Houston fires Tony Levine

Tony Levine was fired ahead of his fourth season at Houston, the school announced Monday.

"Coach Levine and I met several times throughout the season, and again late last night, to discuss the state of the program. Last night I informed him we will be moving in a different direction with our football program," Houston vice president of intercollegiate athletics Mack Rhoades said. "Coach Levine is an outstanding leader and over the last three years he has demonstrated great commitment to our student-athletes and has been an outstanding role model for our young men. He has left the program in a better situation than it was when he inherited it."

Levine went 21-17 in three seasons after taking over for Kevin Sumlin, who left for Texas A&M. The Cougars lost Saturday at Cincinnati to finish a 7-5 regular season. Home losses to 4-8 UTSA and 3-9 Tulane were particularly hurtful for Levine and his team, especially since it was the program's first year playing at $120 million TDECU Stadium.

Attendance was strong for the opener against UTSA, but it waned as the season continued.

Defensive coordinator David Gibbs has been named interim coach as the Cougars prepare for a Jan. 2 matchup against Pittsburgh in the Lockheed Martin Armed Forces Bowl.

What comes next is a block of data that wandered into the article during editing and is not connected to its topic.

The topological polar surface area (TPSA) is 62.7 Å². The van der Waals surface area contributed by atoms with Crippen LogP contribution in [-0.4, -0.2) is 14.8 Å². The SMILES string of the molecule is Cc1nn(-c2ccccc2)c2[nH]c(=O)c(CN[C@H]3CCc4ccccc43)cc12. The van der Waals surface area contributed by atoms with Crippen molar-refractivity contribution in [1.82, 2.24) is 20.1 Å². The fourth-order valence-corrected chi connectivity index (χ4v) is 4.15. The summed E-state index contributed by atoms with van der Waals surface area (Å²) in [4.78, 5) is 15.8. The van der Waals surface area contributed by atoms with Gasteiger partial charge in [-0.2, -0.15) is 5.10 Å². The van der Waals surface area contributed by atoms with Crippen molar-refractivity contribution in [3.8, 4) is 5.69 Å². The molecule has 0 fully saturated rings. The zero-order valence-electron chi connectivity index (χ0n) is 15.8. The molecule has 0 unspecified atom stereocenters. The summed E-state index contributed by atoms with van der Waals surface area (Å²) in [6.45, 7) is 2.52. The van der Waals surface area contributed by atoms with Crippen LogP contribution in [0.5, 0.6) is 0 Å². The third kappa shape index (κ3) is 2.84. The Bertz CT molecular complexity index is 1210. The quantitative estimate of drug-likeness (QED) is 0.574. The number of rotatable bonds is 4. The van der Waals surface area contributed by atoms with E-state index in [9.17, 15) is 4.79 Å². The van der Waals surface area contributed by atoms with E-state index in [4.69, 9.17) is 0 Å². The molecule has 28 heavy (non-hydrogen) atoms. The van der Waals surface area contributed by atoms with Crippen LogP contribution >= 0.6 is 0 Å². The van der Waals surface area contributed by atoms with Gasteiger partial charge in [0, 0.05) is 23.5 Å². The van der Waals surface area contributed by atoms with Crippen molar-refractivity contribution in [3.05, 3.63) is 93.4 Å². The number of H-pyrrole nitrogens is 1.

"At this time we will begin the search process for the 14th head coach in Houston football history and will not comment further until the search is concluded," Rhoades said.

Houston was an offensive juggernaut under Sumlin, but Levine's tenure was marred by inconsistency on and off the field.

In 2012, Levine fired offensive coordinator Mike Nesbitt two days into the season. He promoted Travis Bush to the position and then did again in 2014 after Doug Meacham, who called plays in 2013, left for TCU.

Meacham helped turn around TCU's offense and make quarterback Trevone Boykin a fringe Heisman Trophy candidate. He is one of five finalists for the Broyles Award, given to the country's top assistant coach.

The Cougars averaged 5.56 yards per play this season, 63rd among FBS teams.

ESPN.com's Travis Haney and The Associated Press contributed to this report.